While President Vladimir Putin was announcing martial law in four illegally annexed regions of Ukraine, Russia was launching a mass evacuation of civilians from one of the areas as its military signaled it might not be able to hold on much longer.
Moscow-appointed officials expressed fears that a battle for the strategically crucial city of Kherson in Ukraine’s south may be imminent after weeks of pressure from Kyiv’s troops to recapture territory Russia seized in the early days of the war and annexed illegally just last month.
Putin announced he was imposing martial law in Kherson and the three other annexed areas at a meeting of his Security Council on Wednesday. The move will give local officials more power over the occupied populace, but it’s unclear what impact that will have as battlefield setbacks and rare domestic criticism fuel growing Western concerns about the potential for further escalation.
The new commander of Russian forces in Ukraine said Tuesday that his troops in the country’s south were facing “a rather difficult” situation after a Ukrainian counteroffensive pushed them back and threatened their supply lines.
“Our further plans and actions regarding the city of Kherson itself will depend on the emerging military tactical situation,” Gen. Sergei Surovikin said. “Difficult decisions could not be ruled out,” he added in a rare interview with Russian state television not long after he was installed by the Kremlin.
The rare admission follows weeks of harsh criticism of Moscow’s military leadership by the country’s vocal pro-war faction, accusing officials of humiliating failures they then sought to cover up with domestic propaganda. The hard-line critics cheered the appointment of Surovikin, nicknamed “General Armageddon” for his brutality, and the subsequent wave of attacks on infrastructure and civilian targets across Ukraine.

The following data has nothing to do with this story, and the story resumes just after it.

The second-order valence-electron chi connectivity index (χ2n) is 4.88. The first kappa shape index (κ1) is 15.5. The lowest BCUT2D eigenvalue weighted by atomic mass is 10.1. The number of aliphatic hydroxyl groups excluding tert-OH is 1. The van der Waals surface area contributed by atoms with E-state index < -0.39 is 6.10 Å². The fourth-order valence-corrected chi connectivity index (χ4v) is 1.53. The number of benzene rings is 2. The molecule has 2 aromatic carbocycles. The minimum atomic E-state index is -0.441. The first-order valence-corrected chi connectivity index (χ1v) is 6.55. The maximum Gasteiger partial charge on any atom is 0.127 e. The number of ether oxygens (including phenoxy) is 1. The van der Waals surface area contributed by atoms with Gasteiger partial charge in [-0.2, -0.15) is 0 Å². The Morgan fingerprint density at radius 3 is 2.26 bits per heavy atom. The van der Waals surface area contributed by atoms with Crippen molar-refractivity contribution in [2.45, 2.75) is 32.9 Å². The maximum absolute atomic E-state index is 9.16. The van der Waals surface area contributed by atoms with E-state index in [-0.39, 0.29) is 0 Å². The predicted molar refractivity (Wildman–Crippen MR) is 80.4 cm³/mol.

The Kremlin’s hawks welcomed the sobering public assessment as a marked departure from its approach to what it still calls its “special military operation” in Ukraine.
Russian-installed officials in the region then announced the evacuation of as many as 60,000 civilians from the right bank of the Dnieper river — where Ukrainians have made recent advances — farther south or into Russia.
Voluntary evacuations in the region were first announced last week, but the new statements carried a sudden urgency.
“The Ukrainian side is building up forces for a large-scale offensive,” the head of the Moscow-appointed regional administration, Vladimir Saldo, said Tuesday in a message on the Telegram messaging app, urging his fellow residents to leave as, he said, Russian forces were erecting defenses.
His deputy, Kirill Stremousov, was more direct, saying in a separate message on Telegram, “In the very near future, the battle for Kherson will begin.” No one is planning to surrender the city, he added as he urged residents to take the warnings seriously and not get “in the way” of the Russian military as it digs in.
Civilians were already crossing the river by boat Wednesday morning, the Russian state news agency Tass reported as text messages with urgent reminders were sent out to residents, and Saldo said there would be no entry to the right bank of the Dnieper for at least seven days.